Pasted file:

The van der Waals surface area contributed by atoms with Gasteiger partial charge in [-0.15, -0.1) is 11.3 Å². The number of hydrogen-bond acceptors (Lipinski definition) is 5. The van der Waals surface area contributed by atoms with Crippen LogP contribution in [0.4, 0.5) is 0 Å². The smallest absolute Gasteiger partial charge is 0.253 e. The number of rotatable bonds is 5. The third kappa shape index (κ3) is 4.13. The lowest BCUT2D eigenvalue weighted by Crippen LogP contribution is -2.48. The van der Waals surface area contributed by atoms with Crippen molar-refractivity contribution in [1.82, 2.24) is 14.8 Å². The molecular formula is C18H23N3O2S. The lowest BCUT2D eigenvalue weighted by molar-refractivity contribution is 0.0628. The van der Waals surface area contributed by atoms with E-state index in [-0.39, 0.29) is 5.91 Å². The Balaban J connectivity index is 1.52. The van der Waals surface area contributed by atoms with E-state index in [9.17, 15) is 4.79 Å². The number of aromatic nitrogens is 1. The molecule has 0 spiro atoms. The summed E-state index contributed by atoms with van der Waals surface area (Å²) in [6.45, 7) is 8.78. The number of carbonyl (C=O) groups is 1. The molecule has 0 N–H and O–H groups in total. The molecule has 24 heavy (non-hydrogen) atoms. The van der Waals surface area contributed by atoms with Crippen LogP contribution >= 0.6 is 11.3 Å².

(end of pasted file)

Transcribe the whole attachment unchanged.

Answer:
The van der Waals surface area contributed by atoms with Gasteiger partial charge in [-0.15, -0.1) is 11.3 Å². The number of hydrogen-bond acceptors (Lipinski definition) is 5. The van der Waals surface area contributed by atoms with Crippen LogP contribution in [0.4, 0.5) is 0 Å². The smallest absolute Gasteiger partial charge is 0.253 e. The number of rotatable bonds is 5. The third kappa shape index (κ3) is 4.13. The lowest BCUT2D eigenvalue weighted by Crippen LogP contribution is -2.48. The van der Waals surface area contributed by atoms with Crippen molar-refractivity contribution in [1.82, 2.24) is 14.8 Å². The molecular formula is C18H23N3O2S. The lowest BCUT2D eigenvalue weighted by molar-refractivity contribution is 0.0628. The van der Waals surface area contributed by atoms with E-state index in [-0.39, 0.29) is 5.91 Å². The Balaban J connectivity index is 1.52. The van der Waals surface area contributed by atoms with E-state index in [9.17, 15) is 4.79 Å². The number of aromatic nitrogens is 1. The molecule has 0 spiro atoms. The summed E-state index contributed by atoms with van der Waals surface area (Å²) in [6.45, 7) is 8.78. The number of carbonyl (C=O) groups is 1. The molecule has 0 N–H and O–H groups in total. The molecule has 24 heavy (non-hydrogen) atoms. The van der Waals surface area contributed by atoms with Crippen LogP contribution >= 0.6 is 11.3 Å².